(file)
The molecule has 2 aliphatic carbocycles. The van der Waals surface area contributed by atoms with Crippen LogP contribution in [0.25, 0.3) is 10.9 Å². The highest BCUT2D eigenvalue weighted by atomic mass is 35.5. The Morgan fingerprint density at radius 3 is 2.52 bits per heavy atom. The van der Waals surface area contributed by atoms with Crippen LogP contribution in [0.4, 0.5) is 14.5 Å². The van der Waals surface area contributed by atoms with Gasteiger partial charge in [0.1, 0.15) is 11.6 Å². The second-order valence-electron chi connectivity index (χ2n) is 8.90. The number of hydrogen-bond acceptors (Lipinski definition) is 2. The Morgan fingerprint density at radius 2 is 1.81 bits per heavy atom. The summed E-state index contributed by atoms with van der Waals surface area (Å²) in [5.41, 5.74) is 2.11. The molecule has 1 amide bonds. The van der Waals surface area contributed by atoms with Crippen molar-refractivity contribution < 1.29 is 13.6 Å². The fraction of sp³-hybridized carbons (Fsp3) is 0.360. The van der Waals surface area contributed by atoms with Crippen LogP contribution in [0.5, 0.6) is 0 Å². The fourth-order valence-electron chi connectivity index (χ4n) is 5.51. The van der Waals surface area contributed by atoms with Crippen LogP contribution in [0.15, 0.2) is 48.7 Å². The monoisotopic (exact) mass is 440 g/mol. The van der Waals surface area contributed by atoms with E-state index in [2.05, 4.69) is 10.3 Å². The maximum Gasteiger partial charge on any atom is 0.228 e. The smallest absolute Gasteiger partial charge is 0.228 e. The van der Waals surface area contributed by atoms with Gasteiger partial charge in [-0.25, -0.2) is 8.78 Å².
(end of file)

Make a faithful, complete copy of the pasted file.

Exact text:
The molecule has 2 aliphatic carbocycles. The van der Waals surface area contributed by atoms with Crippen LogP contribution in [0.25, 0.3) is 10.9 Å². The highest BCUT2D eigenvalue weighted by atomic mass is 35.5. The Morgan fingerprint density at radius 3 is 2.52 bits per heavy atom. The van der Waals surface area contributed by atoms with Crippen LogP contribution in [0.4, 0.5) is 14.5 Å². The van der Waals surface area contributed by atoms with Gasteiger partial charge in [0.1, 0.15) is 11.6 Å². The second-order valence-electron chi connectivity index (χ2n) is 8.90. The number of hydrogen-bond acceptors (Lipinski definition) is 2. The Morgan fingerprint density at radius 2 is 1.81 bits per heavy atom. The summed E-state index contributed by atoms with van der Waals surface area (Å²) in [5.41, 5.74) is 2.11. The molecule has 1 amide bonds. The van der Waals surface area contributed by atoms with Crippen molar-refractivity contribution < 1.29 is 13.6 Å². The fraction of sp³-hybridized carbons (Fsp3) is 0.360. The van der Waals surface area contributed by atoms with Crippen LogP contribution in [0.5, 0.6) is 0 Å². The fourth-order valence-electron chi connectivity index (χ4n) is 5.51. The van der Waals surface area contributed by atoms with Crippen LogP contribution in [0.15, 0.2) is 48.7 Å². The monoisotopic (exact) mass is 440 g/mol. The van der Waals surface area contributed by atoms with E-state index in [2.05, 4.69) is 10.3 Å². The maximum Gasteiger partial charge on any atom is 0.228 e. The smallest absolute Gasteiger partial charge is 0.228 e. The van der Waals surface area contributed by atoms with Gasteiger partial charge in [-0.25, -0.2) is 8.78 Å².